Large Hadron Collider
The Large Hadron Collider (LHC) is the world's largest and most powerful particle collider, built by the European Organization for Nuclear Research (CERN) from 1998 to 2008. Its aim is to allow physicists to test the predictions of different theories of particle physics and high-energy physics, and particularly prove or disprove the existence of the theorized Higgs particle and of the large family of new particles predicted by supersymmetric theories. The Higgs particle was confirmed by data from the LHC in 2013. The LHC is expected to address some of the unsolved questions of physics, advancing human understanding of physical laws. It contains seven detectors, each designed for specific kinds of research.
The LHC was built in collaboration with over 10,000 scientists and engineers from over 100 countries, as well as hundreds of universities and laboratories. It lies in a tunnel 27 kilometres (17 mi) in circumference, as deep as 175 metres (574 ft) beneath the Franco-Swiss border near Geneva, Switzerland.
Physicists hope that the LHC will help answer some of the fundamental open questions in physics, concerning the basic laws governing the interactions and forces among the elementary objects, the deep structure of space and time, and in particular the interrelation between quantum mechanics and general relativity, where current theories and knowledge are unclear or break down altogether. Data are also needed from high energy particle experiments to suggest which versions of current scientific models are more likely to be correct – in particular to choose between the Standard Model and Higgsless models and to validate their predictions and allow further theoretical development. Many theorists expect new physics beyond the Standard Model to emerge at the TeV energy level, as the Standard Model appears to be unsatisfactory. Issues possibly to be explored by LHC collisions include:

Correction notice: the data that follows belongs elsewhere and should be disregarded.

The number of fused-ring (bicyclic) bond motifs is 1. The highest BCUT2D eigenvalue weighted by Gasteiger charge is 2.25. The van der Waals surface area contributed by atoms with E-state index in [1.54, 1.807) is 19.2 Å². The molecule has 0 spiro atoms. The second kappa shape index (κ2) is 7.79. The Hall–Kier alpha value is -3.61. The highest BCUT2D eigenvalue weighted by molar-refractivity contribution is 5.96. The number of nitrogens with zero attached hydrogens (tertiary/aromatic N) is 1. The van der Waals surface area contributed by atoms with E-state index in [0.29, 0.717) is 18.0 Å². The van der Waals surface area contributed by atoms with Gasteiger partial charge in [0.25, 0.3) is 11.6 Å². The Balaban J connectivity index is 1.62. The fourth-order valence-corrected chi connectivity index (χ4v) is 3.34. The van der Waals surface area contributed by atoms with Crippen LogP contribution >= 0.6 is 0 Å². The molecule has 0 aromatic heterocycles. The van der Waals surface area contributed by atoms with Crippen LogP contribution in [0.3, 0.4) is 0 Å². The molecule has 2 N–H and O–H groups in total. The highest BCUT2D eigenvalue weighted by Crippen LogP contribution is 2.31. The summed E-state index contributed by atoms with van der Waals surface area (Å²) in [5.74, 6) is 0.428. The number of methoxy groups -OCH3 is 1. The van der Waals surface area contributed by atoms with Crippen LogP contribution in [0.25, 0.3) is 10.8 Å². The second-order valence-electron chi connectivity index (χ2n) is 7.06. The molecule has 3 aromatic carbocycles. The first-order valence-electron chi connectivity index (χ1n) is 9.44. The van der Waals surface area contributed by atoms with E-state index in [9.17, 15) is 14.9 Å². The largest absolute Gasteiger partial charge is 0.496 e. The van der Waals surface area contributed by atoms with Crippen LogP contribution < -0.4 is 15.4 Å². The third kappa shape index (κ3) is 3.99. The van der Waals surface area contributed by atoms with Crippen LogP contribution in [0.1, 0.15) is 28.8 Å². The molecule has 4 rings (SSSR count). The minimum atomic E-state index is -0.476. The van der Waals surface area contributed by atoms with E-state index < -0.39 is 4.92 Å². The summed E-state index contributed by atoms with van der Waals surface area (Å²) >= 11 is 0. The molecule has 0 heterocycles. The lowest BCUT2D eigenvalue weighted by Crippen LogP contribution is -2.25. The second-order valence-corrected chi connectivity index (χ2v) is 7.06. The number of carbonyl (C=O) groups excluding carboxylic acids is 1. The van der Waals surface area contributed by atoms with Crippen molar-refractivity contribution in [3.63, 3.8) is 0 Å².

Are the masses of elementary particles actually generated by the Higgs mechanism via electroweak symmetry breaking? It is expected that the collider will either demonstrate or rule out the existence of the elusive Higgs boson, thereby allowing physicists to consider whether the Standard Model or its Higgsless alternatives are more likely to be correct.
Is supersymmetry, an extension of the Standard Model and Poincaré symmetry, realised in nature, implying that all known particles have supersymmetric partners?
Are there extra dimensions,as predicted by various models based on string theory, and can we detect them?
What is the nature of the dark matter that appears to account for 27% of the mass-energy of the universe?